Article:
Heat treatment is used to improve the mechanical and physical properties of aluminium castings, primarily to increase the tensile strength and reduce the ductility (stretch) of the metal.
In this blog, we look first at the science behind heat treatment before turning to the specific processes employed at Haworth Castings.
How heat treatment works
Metallic castings are made up of a microstructure of tiny crystals called ‘grains’. The arrangement of these grains is one of the key factors in determining the mechanical properties of the metal. Heat treatment, which involves putting the casting through one or more thermal cycles, allows you to manipulate the grains and alter these properties.
Heat treatment is carried out in a highly controlled manner in specialised furnaces to ensure that the casting retains its original shape without cracking. The temperature is kept within very strict parameters to ensure that the casting complies with the required specification.
Our heat treatment processes
At Haworth Castings, we use various heat treatment conditions to produce the different degrees of hardness required for our castings. The suffixes used below (TF, TB7 and TE) are BSI heat treatment standards for aluminium alloys. Once treated, the hardness of the casting is measured on the Brinell scale (in HB units) – which is a nationally recognised standard.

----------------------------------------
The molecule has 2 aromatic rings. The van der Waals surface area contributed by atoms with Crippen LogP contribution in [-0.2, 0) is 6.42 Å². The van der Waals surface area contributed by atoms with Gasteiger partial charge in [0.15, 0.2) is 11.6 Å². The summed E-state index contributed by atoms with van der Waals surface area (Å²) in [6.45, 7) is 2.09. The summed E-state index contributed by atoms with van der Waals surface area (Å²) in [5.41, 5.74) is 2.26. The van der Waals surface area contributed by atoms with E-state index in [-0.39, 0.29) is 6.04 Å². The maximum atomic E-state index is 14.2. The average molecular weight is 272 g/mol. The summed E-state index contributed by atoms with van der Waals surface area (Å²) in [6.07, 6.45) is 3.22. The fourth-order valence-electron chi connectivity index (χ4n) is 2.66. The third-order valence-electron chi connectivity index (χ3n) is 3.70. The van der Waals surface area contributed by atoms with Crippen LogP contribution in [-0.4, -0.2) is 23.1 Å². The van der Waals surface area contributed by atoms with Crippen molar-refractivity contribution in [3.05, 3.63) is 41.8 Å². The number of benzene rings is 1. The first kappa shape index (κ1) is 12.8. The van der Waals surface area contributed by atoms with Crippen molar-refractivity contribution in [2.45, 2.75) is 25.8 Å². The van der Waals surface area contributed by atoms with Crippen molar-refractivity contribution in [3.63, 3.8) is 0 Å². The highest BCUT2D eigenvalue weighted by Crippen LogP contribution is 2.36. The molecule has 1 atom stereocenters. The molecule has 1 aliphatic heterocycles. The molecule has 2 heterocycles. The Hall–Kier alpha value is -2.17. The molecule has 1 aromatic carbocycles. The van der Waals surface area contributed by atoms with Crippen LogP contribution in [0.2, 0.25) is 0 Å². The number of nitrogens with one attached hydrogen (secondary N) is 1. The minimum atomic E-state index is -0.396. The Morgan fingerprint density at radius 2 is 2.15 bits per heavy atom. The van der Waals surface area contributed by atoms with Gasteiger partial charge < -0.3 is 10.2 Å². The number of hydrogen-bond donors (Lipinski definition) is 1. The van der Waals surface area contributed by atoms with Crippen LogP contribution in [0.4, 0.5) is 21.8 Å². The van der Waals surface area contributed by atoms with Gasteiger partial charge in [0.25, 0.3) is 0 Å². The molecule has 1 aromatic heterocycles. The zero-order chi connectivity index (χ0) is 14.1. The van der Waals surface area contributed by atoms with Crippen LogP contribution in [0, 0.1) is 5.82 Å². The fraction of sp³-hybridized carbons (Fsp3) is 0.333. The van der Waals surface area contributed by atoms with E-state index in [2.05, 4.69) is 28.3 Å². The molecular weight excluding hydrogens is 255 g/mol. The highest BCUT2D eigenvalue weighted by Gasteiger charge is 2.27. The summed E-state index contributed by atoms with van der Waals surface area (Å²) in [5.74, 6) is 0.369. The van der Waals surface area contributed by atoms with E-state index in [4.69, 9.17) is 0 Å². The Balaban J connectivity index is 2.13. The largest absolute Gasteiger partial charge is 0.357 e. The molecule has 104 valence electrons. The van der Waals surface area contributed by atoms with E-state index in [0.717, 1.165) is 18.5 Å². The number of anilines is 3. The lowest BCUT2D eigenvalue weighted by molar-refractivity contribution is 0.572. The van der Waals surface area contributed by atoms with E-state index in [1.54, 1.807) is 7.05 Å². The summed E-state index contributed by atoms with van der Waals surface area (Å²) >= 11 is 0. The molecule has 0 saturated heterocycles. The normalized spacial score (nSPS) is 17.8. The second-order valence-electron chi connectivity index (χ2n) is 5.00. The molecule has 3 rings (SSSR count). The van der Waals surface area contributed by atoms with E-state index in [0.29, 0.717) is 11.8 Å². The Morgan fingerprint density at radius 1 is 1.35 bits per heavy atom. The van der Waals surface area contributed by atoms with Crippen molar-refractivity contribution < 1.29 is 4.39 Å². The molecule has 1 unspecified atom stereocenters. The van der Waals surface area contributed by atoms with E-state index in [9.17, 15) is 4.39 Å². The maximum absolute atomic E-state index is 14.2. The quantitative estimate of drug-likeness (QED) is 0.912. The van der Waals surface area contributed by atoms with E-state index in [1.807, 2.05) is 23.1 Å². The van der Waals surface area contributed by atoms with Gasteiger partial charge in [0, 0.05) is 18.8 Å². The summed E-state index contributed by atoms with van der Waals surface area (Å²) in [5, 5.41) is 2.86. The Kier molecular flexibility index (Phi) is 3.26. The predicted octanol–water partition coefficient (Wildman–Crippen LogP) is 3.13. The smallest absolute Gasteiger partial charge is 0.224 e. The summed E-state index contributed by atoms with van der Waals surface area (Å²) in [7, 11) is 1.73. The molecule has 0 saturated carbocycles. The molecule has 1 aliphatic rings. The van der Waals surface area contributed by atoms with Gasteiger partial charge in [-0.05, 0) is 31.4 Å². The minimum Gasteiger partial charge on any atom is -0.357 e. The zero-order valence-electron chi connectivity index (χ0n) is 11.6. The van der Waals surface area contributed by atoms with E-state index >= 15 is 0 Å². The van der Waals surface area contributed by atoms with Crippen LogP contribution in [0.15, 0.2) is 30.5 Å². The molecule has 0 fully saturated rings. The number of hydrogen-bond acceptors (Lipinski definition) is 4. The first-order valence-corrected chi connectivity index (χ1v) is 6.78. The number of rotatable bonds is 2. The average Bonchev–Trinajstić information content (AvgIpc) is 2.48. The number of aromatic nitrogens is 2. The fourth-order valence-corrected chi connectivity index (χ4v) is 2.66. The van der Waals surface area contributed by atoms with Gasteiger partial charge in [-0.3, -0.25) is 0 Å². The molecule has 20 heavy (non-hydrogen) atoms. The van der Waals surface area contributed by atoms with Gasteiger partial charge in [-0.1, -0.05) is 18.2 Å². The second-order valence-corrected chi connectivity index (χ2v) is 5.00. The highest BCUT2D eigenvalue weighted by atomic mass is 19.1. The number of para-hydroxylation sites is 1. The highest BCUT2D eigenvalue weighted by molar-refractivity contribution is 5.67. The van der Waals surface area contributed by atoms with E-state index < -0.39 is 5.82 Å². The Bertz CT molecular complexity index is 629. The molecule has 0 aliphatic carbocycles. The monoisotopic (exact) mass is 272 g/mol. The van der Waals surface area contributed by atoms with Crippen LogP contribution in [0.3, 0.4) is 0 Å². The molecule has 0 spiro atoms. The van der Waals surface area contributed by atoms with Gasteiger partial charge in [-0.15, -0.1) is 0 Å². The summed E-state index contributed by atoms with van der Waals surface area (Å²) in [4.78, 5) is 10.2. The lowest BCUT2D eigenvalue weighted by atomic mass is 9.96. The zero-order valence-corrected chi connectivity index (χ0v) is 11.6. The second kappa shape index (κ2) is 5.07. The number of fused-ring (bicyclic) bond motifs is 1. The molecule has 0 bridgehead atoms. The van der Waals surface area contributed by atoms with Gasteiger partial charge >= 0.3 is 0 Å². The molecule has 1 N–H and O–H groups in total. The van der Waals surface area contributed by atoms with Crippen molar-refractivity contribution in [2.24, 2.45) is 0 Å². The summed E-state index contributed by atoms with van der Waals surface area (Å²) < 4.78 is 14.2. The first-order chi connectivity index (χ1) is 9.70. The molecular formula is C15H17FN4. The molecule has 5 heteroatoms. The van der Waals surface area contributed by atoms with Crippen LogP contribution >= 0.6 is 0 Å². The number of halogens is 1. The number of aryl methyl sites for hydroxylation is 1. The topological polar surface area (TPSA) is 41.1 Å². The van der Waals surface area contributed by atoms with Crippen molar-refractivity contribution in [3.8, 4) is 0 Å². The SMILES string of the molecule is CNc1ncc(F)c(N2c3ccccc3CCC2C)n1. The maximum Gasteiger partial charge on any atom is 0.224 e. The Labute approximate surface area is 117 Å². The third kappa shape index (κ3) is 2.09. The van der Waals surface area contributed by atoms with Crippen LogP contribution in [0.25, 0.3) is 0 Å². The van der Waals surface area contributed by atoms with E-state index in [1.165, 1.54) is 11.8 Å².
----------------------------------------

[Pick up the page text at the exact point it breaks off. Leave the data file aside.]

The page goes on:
TF (fully heat treated) – the casting is generally heated to 515-535°C in a furnace for 4 to 12 hours before it is quenched in water. The water must be warm rather than cold otherwise the sudden variation in temperature could cause the casting to crack due to the thermal shock. The casting is then heated in a secondary oven at 150-160°C for a further 4 to 16 hours. The hardness of the casting will be between 90 and 110 HB on the Brinell scale – almost double the hardness of the original casting.
TB7 (solution treated and stabilised) – this process is similar to TF but the casting is heated to a higher temperature at the secondary stage, 240-270°C, for 2 to 4 hours before being quenched. The hardness will be between 75 and 85 HB, giving a more malleable material than the TF treatment.
TE (age hardening) – the casting is heated to a temperature of 150-170°C for 4 to 12 hours. This process is used for intricate castings with fine features. This heat treatment process is used to speed up the natural age hardening of the casting. No quenching is involved as this could take the casting outside the dimensional tolerances.
Using this process, the casting is quenched at a much slower rate using a polymer rather than water. This puts the casting under less stress. Polymer quenching is particularly suitable for intricate castings that do not require such a high degree of hardness.
Once the heat treatment has been completed, the castings can be put through crack detection analysis to check for any defects.
At Haworth Castings, we offer the full range of heat treatment services to meet exacting customer requirements. Contact us today at: email@example.com or call +44 (0)1794 512685 to find out more.